High court allows lawsuit over quake damage
On June 30, 2015, the Oklahoma Supreme Court ruled that Oklahoma district court, not the Oklahoma Corporation Commission, was the appropriate venue for an Oklahoma woman to pursue her claims against two oil companies for personal and property damages caused by a 2011 earthquake. In the lawsuit, the plaintiff alleges that the defendants’ disposal of wastewater was to blame for triggering the 5.6-magnitude quake that damaged her home and injured her. Mark Christiansen, co-leader of McAfee & Taft’s Energy Group, was interviewed by The Journal Record about the court’s decision and the possible effects of future lawsuits.
Christiansen explained that the high court’s decision was strictly based on jurisdictional claims, and not the merits of the plaintiff’s allegations, which he said may be very difficult to prove. “Scientists generally agree they are not able to connect any specific wastewater disposal well to any specific earthquake, so any future lawsuits focused on earthquake phenomena are not limited to geographic areas with increased disposal activity,” he said.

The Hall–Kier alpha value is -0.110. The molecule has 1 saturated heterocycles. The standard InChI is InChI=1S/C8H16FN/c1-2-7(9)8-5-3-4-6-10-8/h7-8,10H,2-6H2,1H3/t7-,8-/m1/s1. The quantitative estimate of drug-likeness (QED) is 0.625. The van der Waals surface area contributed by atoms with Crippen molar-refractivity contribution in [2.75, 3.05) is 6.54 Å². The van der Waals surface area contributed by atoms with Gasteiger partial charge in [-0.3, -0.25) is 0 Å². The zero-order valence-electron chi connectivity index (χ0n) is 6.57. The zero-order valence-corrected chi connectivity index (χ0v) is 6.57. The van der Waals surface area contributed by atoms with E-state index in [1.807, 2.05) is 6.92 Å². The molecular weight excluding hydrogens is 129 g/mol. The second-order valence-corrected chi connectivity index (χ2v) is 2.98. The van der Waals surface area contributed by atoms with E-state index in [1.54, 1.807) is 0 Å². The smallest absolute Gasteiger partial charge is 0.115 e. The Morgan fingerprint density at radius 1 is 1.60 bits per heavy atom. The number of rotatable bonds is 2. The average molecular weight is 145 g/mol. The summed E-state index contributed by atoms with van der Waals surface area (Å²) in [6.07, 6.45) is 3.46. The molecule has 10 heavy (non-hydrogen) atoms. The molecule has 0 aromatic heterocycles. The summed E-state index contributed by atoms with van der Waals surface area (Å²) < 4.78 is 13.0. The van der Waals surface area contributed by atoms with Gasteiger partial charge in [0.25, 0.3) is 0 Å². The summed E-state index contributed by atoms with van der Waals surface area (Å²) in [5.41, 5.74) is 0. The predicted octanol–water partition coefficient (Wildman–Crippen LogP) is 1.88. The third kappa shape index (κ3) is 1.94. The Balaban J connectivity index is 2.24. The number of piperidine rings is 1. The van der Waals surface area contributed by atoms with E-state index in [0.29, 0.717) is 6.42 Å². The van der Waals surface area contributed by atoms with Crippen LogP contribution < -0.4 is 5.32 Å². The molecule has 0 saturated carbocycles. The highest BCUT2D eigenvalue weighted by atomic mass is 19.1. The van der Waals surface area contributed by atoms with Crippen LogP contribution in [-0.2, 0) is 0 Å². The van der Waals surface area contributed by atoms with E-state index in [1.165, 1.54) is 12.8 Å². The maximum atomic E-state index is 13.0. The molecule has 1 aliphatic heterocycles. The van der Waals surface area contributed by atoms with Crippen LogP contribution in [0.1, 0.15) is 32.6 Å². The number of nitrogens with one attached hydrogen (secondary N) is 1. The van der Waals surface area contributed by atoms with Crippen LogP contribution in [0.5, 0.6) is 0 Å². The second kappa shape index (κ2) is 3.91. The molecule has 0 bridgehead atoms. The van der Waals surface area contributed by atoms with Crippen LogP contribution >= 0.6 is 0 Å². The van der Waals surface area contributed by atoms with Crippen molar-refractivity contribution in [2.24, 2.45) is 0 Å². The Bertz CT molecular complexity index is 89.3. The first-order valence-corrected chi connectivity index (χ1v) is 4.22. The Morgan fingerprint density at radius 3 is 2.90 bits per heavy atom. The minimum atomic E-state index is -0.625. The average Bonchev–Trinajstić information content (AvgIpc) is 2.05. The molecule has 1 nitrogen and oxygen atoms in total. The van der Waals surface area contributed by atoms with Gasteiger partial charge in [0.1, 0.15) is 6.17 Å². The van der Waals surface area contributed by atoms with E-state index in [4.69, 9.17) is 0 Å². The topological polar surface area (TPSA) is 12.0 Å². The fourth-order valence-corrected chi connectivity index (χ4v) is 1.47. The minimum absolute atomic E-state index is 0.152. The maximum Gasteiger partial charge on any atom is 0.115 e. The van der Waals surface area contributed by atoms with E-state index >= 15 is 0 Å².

Furthermore, he said, increased public concern over seismic activity and wastewater disposal may ultimately lead to other types of lawsuits. For example, if a court ruling led to certain restrictions on wastewater disposal, mineral rights owners could argue they aren’t able to earn money from royalties. “The proper adjudication of lawsuits of recent earthquake phenomena impacted by policy concerns will extend well beyond the typical lawsuits pending in our courts,” said Christiansen.